And the work doesn’t end with the season starting. Lynch has to find people to work the scorer’s table at the gym for opening night and staff the concession stand and the team merchandise store. Try to imagine Tom Izzo and John Calipari having to worry about who sells the popcorn at their home games. And when asked if the season opener was being livestreamed, Lynch replied, “I’m working on that.”

“It’s been life lesson after life lesson after life lesson,” he said. “I’m learning a lot and it will make me much better.”

Lynch describes his skills as “elite in recruiting and running the program,” in terms of fund-raising and marketing. While other schools on Salkehatchie’s schedule fund their programs with full scholarships for players, Lynch has zero such scholarships to offer. Yet he still managed to recruit 14 players, get them settled on campus and ready for the season.

Whatever frustrations Lynch has had with the logistics of building the program do not carry over to the excitement and love he has for his players.

“These guys are unbelievable,” he said, referring to them as high character and amazing people who bonded quickly. The connections come despite, or perhaps, because of the diversity on the team. The 14 players come from five countries — the U.S., Australia, Britain and Costa Rica.

“Originally, I did not set out to recruit the entire planet, but it sort of just worked out that way,” Lynch said. “This is my 14th year of coaching, and I have been blessed to coach some really great players that went on to become professional players. So through those relationships I was able to become connected to potential recruits all over the world.

“My ‘elevator pitch’ was pretty simple: Opportunity and relationships. We did not have a basketball program last year, so I was able to sell guys on the idea of coming to Salk and being able to develop while being relied on.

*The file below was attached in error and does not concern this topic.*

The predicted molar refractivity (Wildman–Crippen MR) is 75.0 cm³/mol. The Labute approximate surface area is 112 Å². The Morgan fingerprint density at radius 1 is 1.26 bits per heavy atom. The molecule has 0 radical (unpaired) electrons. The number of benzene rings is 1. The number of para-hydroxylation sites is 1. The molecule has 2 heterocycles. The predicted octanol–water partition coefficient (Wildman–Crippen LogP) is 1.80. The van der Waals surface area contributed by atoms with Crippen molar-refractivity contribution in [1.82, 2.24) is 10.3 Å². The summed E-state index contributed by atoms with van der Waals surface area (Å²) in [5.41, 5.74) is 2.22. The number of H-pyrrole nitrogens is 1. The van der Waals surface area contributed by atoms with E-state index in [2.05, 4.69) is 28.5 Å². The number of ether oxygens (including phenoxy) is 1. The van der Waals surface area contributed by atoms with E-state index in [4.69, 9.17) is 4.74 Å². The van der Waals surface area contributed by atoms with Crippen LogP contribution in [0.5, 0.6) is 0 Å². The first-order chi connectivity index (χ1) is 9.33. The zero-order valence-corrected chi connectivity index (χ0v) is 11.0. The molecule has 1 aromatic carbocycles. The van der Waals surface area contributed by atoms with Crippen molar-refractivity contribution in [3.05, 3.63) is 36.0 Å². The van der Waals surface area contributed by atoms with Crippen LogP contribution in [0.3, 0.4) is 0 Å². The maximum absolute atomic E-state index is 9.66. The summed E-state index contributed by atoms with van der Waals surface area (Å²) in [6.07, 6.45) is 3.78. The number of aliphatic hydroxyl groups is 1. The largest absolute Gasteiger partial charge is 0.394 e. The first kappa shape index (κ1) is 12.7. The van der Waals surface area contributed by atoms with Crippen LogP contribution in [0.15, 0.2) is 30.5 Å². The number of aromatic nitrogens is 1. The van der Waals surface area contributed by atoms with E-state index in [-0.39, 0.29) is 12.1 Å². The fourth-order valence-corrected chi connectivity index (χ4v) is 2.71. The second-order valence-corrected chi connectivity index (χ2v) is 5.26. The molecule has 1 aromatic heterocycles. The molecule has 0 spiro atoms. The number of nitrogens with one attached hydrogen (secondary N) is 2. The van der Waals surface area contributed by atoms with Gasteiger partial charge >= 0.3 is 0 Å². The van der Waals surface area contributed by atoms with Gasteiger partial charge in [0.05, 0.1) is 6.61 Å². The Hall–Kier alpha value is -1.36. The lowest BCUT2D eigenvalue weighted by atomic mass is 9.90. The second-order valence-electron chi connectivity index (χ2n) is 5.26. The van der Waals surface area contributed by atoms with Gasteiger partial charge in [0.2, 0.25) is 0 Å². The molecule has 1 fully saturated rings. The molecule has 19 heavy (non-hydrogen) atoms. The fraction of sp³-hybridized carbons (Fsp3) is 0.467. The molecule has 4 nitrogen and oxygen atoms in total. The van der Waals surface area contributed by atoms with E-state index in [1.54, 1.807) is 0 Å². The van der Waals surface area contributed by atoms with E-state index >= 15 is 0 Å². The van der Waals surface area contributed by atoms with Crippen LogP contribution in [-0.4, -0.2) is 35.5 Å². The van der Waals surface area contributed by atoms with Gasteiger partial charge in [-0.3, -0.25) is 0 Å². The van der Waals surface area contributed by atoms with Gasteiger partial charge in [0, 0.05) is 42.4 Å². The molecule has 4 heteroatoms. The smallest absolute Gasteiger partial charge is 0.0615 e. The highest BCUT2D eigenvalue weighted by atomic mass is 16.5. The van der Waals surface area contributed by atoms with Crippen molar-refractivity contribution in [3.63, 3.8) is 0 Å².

“Everyone on our roster was looking for a home at this time last year. These young men could have chosen to ‘buy a house,’ as in join a program that was already solidified. But instead they chose to come here and ‘build a home’ with me, as in be part of the foundation of this program. So that’s what Year 1 is about, building. Building our culture, our habits, our relationships on campus and in the community, and our standards.”

The team went 0-6 in the preseason, a fact that Lynch hopes to use as a motivator. “We invented ways to lose some of these games,” he said of a schedule that included Division II college teams and junior college teams that have more resources than Salkehatchie. “I really challenged them throughout the month of October.”

The games also showed Lynch what he’ll face as a first-time head coach.

While calling himself “elite” in some areas, Lynch calls his coaching skills “average,” a nod to being a rookie head coach and learning on the job. He gave an example of preparing an elaborate game plan for an exhibition against a Division II university team, a plan that went out the window when one of Salkehatchie ’s key starters got injured and had to be taken to the hospital.

“I don’t give myself enough grace,” Lynch said of being self-critical of his coaching skills. “I’m in my first year should be just ‘average’ now.”

With three home games to start the season, Lynch has confidence that Salkehatchie can start 3-0 and set the foundations for the season. While his focus is all basketball, Lynch does recognize the import his personal journey has had.

“Being a head college basketball coach and openly gay definitely makes me unique,” he said. “But at then end of the day, people are people, and I just try to be the best Matt Lynch I can be, and let the chips fall where they may.”